By Richard R. Watkins, MD, MS, FACP, FIDSA, FISAC
Professor of Internal Medicine, Northeast Ohio Medical University; Division of Infectious Diseases, Cleveland Clinic Akron General, Akron, OH
Dr. Watkins reports no financial relationships relevant to this field of study.
SYNOPSIS: A Phase III, randomized, controlled trial found a significantly higher eradication rate for H. pylori with a 14-day regimen of rifabutin, amoxicillin, and omeprazole compared to 14 days of amoxicillin and omeprazole.
SOURCE: Graham DY, Canaan Y, Maher J, et al. Rifabutin-based triple therapy (RHB-105) for Helicobacter pylori eradication: A double-blind, randomized, controlled trial. Ann Intern Med 2020;172:795-802.
The treatment of Helicobacter pylori, the most common cause of peptic ulcers and gastric cancer, has become more challenging because of the spread of antibiotic resistance. Indeed, several antibiotics that were previously used empirically, such as clarithromycin, metronidazole, and levofloxacin, are no longer effective in many cases. Previous studies have shown that rifabutin is active in vitro against H. pylori, and resistance is slow to develop. After promising results from a pilot study, Graham and colleagues conducted a clinical trial to compare a treatment regimen that contained rifabutin to a standard combination for eradicating H. pylori.
The study was a Phase III, double-blind, randomized, controlled clinical trial that enrolled adults with dyspepsia and confirmed H. pylori infection. Patients were randomly assigned in a 1:1 ratio to receive a fixed dose combination of amoxicillin 3 g, omeprazole 120 mg, and rifabutin 150 mg (AOR) or amoxicillin plus omeprazole (AO), four capsules every eight hours for 14 days. A follow-up 13C urea breath test was performed at the test-of-cure visit (conducted between days 43 and 71 after initiation of treatment) to determine H. pylori eradication. Plasma concentrations of the drugs were measured at baseline and at day 13 visits. Also, pharmacogenetic testing was done at baseline to assess the status of CYP 2C19, which is the liver enzyme that metabolizes omeprazole. Exclusion criteria included prior H. pylori treatment; alarm symptoms (e.g., anemia, melena, weight loss, or dysphagia); more than two active gastric or duodenal ulcers; a history of esophageal or gastric surgery; previous gastric cancer; and recent receipt of antibiotics, a proton-pump inhibitor, or a bismuth-containing medication. Also, persons of Asian descent were excluded because of concerns about polymorphisms in cytochrome P450 genes that can affect omeprazole metabolism.
Two hundred twenty-eight patients received AOR and 227 received AO. The treatment groups were well-balanced in terms of demographic characteristics. The mean age was 46.5 years (standard deviation [SD], 13), 62.2% were women, and 60.0% were Hispanic. At baseline, 22 (6.4%) of the patients were infected with amoxicillin-resistant H. pylori strains. No isolates were resistant to rifabutin. The mean adherence rate, determined by pill counts, was 97.5% (SD, 14.2%) in the AOR group and 97.9% (SD, 13.1%) in the AO group.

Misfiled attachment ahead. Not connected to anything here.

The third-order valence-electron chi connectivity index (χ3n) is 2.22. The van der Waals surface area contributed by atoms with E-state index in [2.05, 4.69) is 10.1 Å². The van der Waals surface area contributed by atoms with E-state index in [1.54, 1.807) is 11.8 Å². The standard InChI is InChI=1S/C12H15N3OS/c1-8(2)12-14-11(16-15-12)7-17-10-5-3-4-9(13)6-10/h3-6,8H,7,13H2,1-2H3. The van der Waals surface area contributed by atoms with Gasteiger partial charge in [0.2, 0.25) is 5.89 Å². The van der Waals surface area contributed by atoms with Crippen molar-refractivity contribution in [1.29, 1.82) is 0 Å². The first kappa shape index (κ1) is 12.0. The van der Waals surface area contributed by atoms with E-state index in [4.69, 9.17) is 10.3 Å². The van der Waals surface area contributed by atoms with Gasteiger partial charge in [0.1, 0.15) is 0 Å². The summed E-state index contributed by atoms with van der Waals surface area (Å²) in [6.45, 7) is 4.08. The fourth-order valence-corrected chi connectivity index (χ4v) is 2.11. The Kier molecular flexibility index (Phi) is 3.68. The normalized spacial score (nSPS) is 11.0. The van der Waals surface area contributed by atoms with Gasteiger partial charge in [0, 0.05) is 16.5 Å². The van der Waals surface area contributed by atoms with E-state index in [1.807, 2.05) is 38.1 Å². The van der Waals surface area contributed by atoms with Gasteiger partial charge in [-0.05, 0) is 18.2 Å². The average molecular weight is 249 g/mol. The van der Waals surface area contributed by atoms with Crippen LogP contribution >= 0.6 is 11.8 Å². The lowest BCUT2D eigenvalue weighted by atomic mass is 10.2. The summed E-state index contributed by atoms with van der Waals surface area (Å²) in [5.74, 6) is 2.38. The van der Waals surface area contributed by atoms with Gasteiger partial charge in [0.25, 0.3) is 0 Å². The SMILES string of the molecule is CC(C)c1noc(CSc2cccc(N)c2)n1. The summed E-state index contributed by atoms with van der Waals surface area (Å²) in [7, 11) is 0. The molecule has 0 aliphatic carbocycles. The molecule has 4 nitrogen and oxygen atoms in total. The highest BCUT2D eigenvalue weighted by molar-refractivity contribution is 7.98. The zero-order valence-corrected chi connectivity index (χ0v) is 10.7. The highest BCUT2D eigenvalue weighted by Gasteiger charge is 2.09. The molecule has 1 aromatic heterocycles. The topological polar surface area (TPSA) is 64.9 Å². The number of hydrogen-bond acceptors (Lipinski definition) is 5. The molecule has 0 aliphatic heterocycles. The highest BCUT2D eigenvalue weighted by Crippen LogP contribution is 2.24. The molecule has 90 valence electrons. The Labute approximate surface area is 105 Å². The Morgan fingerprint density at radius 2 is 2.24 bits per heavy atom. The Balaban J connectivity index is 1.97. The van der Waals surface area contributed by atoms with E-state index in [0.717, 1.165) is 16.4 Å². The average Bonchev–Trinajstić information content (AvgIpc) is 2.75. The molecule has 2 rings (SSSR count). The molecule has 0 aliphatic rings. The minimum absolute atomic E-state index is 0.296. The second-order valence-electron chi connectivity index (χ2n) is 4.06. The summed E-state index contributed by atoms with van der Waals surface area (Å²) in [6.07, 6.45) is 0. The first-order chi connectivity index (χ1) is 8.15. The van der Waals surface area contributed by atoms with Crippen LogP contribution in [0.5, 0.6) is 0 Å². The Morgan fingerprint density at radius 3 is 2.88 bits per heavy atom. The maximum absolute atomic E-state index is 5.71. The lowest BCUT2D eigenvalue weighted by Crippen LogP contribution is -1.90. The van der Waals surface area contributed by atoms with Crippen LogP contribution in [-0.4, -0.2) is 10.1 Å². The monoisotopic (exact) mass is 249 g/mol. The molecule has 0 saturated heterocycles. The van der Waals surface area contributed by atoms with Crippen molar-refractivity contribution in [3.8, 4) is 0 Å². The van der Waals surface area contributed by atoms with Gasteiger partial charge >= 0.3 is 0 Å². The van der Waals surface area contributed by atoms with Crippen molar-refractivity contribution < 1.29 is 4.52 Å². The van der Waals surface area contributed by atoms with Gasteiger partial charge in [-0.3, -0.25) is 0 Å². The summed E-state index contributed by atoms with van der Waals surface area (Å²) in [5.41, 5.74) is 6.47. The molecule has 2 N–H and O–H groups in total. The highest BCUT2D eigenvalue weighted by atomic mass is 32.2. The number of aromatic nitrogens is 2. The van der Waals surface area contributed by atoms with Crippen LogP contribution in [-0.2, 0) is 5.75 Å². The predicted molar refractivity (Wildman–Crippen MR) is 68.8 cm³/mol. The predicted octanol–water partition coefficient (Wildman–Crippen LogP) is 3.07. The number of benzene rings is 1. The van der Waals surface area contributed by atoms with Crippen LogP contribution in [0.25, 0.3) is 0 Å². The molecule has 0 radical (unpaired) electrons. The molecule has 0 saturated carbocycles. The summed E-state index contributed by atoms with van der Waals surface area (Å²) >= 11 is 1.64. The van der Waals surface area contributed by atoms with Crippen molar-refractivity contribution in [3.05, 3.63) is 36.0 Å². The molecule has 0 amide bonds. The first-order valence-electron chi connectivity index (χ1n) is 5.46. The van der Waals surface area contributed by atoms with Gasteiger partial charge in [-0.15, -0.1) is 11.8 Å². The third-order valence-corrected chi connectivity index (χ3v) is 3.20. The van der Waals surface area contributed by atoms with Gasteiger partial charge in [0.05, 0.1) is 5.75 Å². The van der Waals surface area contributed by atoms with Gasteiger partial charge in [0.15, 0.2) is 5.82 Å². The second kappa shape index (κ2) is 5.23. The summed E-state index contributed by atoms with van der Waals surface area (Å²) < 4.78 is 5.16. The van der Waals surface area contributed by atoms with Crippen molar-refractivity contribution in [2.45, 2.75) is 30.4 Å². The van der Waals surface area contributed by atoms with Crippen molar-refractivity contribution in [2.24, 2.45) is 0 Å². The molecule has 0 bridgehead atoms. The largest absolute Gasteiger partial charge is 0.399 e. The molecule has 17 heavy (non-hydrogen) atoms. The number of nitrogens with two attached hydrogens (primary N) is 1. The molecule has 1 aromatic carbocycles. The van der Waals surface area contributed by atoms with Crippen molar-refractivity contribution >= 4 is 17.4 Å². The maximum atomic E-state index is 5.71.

The eradication rate was higher in the AOR group compared to the AO group (83.8%; 95% confidence interval [CI], 78.4% to 88.0% vs. 57.7% [95% CI, 51.2% to 64.0%], respectively; P < 0.001). Interestingly, the eradication rate with the AOR regimen was high even for strains that were resistant to amoxicillin (80%), but predictably was much worse for the AO regimen (25%). The rates of adverse events were similar between the two groups, with diarrhea and headache more common in the AOR group vs. the AO group (10.1% and 7.5% vs. 7.9% and 7.0%, respectively), while nausea, abdominal pain, and dizziness were more frequent in the AO group. More rashes were seen with AOR (1.3%) than with AO (0). Finally, no adverse events were found to be related to the CYP 2C19 genotype.
The dwindling number of effective drugs to treat H. pylori infection is an increasing concern. In the United States, there has not been a new therapy approved by the Food and Drug Administration to treat H. pylori since 1997. Therefore, the study by Graham and colleagues is welcome since it provides evidence for the effectiveness of a novel, fixed-combination regimen. Another highlight was that the adherence rate, tolerability, and adverse event profile of the three-drug regimen compared favorably to the two-drug regimen. Moving forward, it will be important to see how much the novel regimen will cost and if the rate of adverse events will remain low once it becomes widely prescribed. Moreover, while none of the H. pylori strains demonstrated rifabutin resistance, this undoubtedly will occur with increasing use and will need to be recognized and monitored by clinical microbiology laboratories.
Despite the robust design, there are a few limitations to the study that deserve mention. First, since the investigators excluded people of Asian descent, it is not clear if the drug will be safe and effective for this group of patients. Second, there were limited data on the clinical breakpoints for the amoxicillin-resistant strains. Third, quadruple therapy that includes bismuth is the regimen prescribed most frequently for H. pylori in the United States. How AOR would compare to this regimen is unknown. Finally, all of the clinical sites were in the United States, so the results might not be applicable to other geographic areas.
A new combination treatment option for H. pylori infection appears to be on the horizon. Although it is a cause for optimism, whether the results from the randomized clinical trial will hold up in real-world settings remains to be elucidated. Further studies that compare AOR to current first-line regimens also seem warranted.